Structural biology has played a central role in fueling the massive advances made by the life sciences in the last few decades. More than a dozen Nobel prizes have been awarded for achievements in structural biology since solution of the structure of the DNA double helix in the early 1950s was followed by solution of the first protein structures at the end of the same decade. Beautiful images of three-dimensional structures regularly adorn the covers of Science
. Indeed, a wealth of protein structures has been solved in recent years, and entries in the Protein Data Bank (PDB) [1
] now number over 50,000. But structural information is surprisingly still not in the mainstream of biology for the simple reason that three-dimensional structures are often hard to understand, even for a structural biologist. The widely held impression is that these structures are understood in detail and put to use in research; in fact, the structures are hardly discussed at all, especially by biologists lacking a structural background. While computer graphics software greatly aids in the understanding of these structures by displaying them in three-dimensions, the pages of printed scientific journals flatten the structures to a two-dimensional image, with much of the three-dimensional information thus being lost. It should be noted, however, that a number of journals (Nature
, Nature Structural and Molecular Biology
, ACS Chemical Biology
and Molecular Biosystems
) have begun to offer links to FirstGlance in Jmol [3
] for interactive three-dimensional structure visualization, and two journals (ACS Chemical Biology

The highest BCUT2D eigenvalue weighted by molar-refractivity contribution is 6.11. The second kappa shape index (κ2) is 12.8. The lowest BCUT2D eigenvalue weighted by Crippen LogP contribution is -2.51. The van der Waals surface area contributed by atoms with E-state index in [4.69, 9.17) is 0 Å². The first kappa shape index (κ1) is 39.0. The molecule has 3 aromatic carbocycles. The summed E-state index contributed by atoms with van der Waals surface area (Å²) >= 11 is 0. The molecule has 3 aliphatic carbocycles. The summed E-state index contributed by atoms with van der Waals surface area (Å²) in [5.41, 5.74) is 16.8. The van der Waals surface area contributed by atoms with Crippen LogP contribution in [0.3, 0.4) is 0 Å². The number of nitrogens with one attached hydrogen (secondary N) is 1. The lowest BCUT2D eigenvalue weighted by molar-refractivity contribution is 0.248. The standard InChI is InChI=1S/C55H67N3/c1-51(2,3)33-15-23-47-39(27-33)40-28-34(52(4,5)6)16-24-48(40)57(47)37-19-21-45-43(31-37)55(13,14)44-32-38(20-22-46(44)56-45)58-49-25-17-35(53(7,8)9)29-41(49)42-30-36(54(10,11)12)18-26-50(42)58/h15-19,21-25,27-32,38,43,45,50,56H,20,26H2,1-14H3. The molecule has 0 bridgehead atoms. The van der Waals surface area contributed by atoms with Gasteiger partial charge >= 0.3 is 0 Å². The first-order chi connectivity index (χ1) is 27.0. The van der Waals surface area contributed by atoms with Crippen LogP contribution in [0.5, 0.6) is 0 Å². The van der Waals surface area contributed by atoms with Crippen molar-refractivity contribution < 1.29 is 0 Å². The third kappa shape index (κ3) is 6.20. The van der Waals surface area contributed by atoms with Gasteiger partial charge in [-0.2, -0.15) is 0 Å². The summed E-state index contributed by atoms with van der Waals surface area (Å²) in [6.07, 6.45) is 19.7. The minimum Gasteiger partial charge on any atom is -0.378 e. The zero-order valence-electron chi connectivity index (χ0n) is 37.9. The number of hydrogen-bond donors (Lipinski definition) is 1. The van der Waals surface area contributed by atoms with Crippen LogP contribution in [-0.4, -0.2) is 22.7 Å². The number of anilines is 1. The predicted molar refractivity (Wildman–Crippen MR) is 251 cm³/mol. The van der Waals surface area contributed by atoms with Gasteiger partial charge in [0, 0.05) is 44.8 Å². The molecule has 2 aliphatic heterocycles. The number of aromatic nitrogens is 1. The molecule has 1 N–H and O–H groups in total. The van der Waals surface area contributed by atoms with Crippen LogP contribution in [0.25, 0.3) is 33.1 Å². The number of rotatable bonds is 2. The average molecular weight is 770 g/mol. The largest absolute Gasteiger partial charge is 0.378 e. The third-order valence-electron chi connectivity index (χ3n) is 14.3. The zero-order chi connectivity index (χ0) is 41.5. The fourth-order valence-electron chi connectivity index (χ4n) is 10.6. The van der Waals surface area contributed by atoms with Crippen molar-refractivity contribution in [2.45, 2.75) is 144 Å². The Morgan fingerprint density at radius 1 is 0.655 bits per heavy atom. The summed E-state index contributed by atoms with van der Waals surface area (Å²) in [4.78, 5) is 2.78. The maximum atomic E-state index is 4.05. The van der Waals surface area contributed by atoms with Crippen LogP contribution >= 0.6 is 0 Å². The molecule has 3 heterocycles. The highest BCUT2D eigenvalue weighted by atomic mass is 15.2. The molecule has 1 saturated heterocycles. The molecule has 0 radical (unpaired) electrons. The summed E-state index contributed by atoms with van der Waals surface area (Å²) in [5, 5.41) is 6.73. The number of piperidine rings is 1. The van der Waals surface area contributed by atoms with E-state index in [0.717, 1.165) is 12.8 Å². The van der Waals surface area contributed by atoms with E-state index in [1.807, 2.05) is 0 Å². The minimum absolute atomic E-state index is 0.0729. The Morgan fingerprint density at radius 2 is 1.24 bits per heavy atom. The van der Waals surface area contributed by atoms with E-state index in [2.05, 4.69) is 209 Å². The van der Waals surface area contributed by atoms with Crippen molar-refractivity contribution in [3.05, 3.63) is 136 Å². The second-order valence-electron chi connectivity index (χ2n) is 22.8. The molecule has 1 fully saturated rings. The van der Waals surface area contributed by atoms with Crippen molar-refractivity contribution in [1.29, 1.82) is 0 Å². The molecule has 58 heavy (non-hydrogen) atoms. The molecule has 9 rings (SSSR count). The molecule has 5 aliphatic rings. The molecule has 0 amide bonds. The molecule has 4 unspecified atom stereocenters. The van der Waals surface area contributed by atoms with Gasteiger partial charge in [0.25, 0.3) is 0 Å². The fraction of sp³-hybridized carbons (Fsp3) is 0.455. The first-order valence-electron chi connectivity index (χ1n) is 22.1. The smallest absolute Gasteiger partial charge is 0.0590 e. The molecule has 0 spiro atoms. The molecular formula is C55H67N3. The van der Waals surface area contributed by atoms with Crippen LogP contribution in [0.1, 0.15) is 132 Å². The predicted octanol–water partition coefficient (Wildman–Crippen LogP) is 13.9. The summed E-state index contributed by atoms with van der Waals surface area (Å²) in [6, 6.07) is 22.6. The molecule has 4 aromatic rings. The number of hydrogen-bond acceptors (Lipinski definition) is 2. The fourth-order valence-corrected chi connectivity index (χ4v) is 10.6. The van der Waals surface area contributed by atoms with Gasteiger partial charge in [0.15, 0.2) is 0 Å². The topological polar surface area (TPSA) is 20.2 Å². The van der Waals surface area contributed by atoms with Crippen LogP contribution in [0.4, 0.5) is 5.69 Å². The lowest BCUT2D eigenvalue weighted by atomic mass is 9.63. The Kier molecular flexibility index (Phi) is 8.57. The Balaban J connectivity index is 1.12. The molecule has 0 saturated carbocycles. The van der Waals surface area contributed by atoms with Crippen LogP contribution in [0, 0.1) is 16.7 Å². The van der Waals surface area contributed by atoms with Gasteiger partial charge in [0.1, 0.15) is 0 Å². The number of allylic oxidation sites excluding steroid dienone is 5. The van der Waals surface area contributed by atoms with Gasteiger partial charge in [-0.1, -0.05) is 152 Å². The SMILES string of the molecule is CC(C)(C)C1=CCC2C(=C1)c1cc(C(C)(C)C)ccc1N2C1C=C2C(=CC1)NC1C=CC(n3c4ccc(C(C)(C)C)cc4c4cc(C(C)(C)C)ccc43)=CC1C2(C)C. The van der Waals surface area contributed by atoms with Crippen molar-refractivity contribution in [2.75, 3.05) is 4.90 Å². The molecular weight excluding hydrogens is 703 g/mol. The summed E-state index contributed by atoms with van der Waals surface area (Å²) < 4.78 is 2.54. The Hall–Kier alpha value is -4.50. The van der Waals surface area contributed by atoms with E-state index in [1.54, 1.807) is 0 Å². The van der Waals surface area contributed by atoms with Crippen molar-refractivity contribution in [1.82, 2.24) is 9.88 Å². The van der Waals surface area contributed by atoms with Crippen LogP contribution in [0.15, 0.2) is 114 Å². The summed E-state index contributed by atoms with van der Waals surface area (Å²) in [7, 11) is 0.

and Biochemical Journal
) occasionally offer interactive three-dimensional figures crafted by Molecules In Motion [4
]; but these still lack the simple direct link between the printed information and the three-dimensional structures that is provided by Proteopedia
. Moreover, many biologists have a limited knowledge of chemistry; thus, structural biologists need to make a special effort to develop tools that make macromolecular structures accessible and useful to the life science and clinical communities.
One such tool is molecular animation. Movies are successful at making biomacromolecules and their complexes come to life on the screen, and thus are often able to preserve and convey three-dimensional information far better than static two-dimensional images. Previous efforts to communicate the structural and functional features of a biomacromolecule have largely focused on creation of such movies and on interactive visualizations (for example, Kinemage [5
], MovieMaker [6
], Protein Explorer [7
], Protein Movie Generator [9
], and PDB2MGIF [10
]). Until recently, the time and technical knowledge required to make such macromolecular animations were daunting. This has been partly rectified with the advent of eMovie [12
], a plug-in for the molecular visualization program PyMOL [13
], and PolyView3D [14
], which have both simplified the creation process and lowered the threshold for sharing molecular three-dimensional information via movies. However, although movies are excellent for individual presentations, they are not an adequate solution to the problem that we are attempting to address, because they are fixed once created, and provide neither an interactive environment nor integration with textual information.
What is missing is a common resource that would make three-dimensional structures easier to understand, permit linking of function to structure, and at the same time simplify the sharing of structural information. This should be accomplished not by reducing the amount of information conveyed, but rather by making three-dimensional information intuitive, and thus more accessible to all. Already, valuable attempts have been made to tackle this problem. Perhaps the most notable recent example is iSee [16